Type B’s should aim to exercise regularly, and participate in activities that balance the physical demands against mental diversion.  They are often most comfortable performing exercises of moderate intensity, in the company of other people.  Some suggestions would be group bush-walking, tennis, aerobics classes, group cycling and less aggressive martial arts.  You will tend to be less effective and get less enjoyment from fiercely competitive sports such as rugby or boxing.

Blood type AB is less than 1000 years old.  It is very rare (2-5% of the world’s population), and biologically complex.  Type AB’s carry antigens for both A & B, and the diet is a fusion of the two, sometimes like one and then like the other.  In general terms, a food which is bad for either of Type A or B, will most likely be unfavourable for type AB as well.  There are some exceptions, such as tomatoes, which both Type A & B cannot tolerate, yet type AB can eat with no ill effects.

Foods below are presented under their broad headings as either beneficial, neutral or avoid.  Try to eat as many of the beneficial foods as possible, the neutral foods to fill out your diet and avoid the rest as often as possible.  Following the diet accurately will lead to benefits within 1-2 weeks of greater energy, reduction in symptoms of illness and fat loss (should that be necessary for your body).

Stress Profile

Stress is a highly personal experience, and what is incredibly stressful for one person may not create any problems for another.  How we deal with stress is more important than the absolute level of stressful events that occur in our lives.  Your blood type influences how you deal with stress and should guide your stress management techniques.

Type AB’s tend to react to the first stage of stress (threat or alarm) intellectually.  This over-intellectualising can lead to anxiety, irritability and hyperactivity if unchecked.  Ongoing stress for a Type AB will eventually weaken the immune system and lead to a increased susceptibility to infectious illness, heart disease and cancer.  You will not cope well with continued confrontation or exposure to stress, as Type AB’s require time alone to process and deal with life events

You will benefit from approaching stressful situations calmly and using techniques to reduce the overexcited nerves.  Negative stress can be countered with ‘quieting’ techniques, such as Yoga, Tai Chi or meditation.  Other moderately intense activities such as hiking, bicycling or brisk walking are also beneficial, so long as you mind is engaged by the activity.  However, intense, competitive exercises will only leave you drained and more stressed than before you began.

Type O’s thrive on intense physical exercise and animal protein.  Their digestive tracts retain the memory of their high animal protein hunter-gatherer lifestyle.  The combination of high-protein and low carbohydrate foods would have kept these people in a state of mild ketosis, where the body burns fats and protein for energy.  The combination of frequent physical activity and ketosis would have made for a lean, mean hunting machine, which is the ideal body composition for type O.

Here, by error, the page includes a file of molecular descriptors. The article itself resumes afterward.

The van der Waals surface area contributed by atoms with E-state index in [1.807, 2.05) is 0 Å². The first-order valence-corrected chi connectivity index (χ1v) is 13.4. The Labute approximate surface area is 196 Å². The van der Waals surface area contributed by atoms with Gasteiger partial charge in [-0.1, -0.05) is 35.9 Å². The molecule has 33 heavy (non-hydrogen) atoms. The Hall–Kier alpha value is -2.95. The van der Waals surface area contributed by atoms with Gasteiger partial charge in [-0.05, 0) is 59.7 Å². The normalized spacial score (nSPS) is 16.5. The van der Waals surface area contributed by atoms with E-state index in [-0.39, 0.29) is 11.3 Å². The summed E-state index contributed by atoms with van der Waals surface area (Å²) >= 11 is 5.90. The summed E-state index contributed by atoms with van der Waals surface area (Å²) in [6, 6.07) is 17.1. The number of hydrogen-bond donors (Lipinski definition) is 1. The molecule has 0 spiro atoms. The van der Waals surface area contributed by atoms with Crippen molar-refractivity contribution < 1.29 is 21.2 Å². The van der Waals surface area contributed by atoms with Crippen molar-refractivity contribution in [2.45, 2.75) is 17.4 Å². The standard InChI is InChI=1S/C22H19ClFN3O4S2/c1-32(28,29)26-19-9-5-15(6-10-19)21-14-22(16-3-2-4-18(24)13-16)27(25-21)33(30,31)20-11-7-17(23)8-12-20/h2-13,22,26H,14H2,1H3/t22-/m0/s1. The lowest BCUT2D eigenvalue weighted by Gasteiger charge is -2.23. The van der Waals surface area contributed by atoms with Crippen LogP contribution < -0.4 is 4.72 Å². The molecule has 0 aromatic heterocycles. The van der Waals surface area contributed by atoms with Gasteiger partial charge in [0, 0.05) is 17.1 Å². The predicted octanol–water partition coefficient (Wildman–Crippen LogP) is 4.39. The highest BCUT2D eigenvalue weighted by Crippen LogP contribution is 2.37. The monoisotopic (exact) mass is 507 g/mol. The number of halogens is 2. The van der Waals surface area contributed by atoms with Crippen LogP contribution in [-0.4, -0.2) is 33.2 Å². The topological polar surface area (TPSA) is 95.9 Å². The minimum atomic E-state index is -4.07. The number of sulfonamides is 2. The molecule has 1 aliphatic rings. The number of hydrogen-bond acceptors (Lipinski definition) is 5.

Standard dietary recommendations generally counsel against the consumption of too much animal protein due to the saturated fat content.  Modern farming techniques have lead to a dramatic increase in the levels of saturated fat, hormones and antibiotics in meat.  For the type O diet to be healthy, it is important to choose the leanest meat possible, and preferably to eat wild meat (game) or newer, organic/free range meats which are becoming available.

Foods below are presented under their broad headings as either beneficial, neutral or avoid.  Try to eat as many of the beneficial foods as possible, the neutral foods to fill out your diet and avoid the rest as often as possible.  Following the diet accurately will lead to benefits within 1-2 weeks of greater energy, reduction in symptoms of illness and fat loss (should that be necessary for your body).

Stress Profile

Stress is a highly personal experience, and what is incredibly stressful for one person may not create any problems for another.  How we deal with stress is more important than the absolute level of stressful events that occur in our lives.  Your blood type influences how you deal with stress and should guide your stress management techniques.

Type O’s have the immediate and physical response of their hunter ancestors – it goes straight to your muscles.  It permits a rapid and explosive response of physical energy to stressful events.  Type O’s become physically charged up in stressful situations, and if they are unable to relieve the energy it can lead to negative effects on your health.  Intense physical exercise is a key to Type O health, it balances the hormones, relieves muscle tension and maintains a healthy body weight.  If you want to lose weight, you must engage in regular, highly physical exercise, which acidifies the muscle and accelerates fat burning.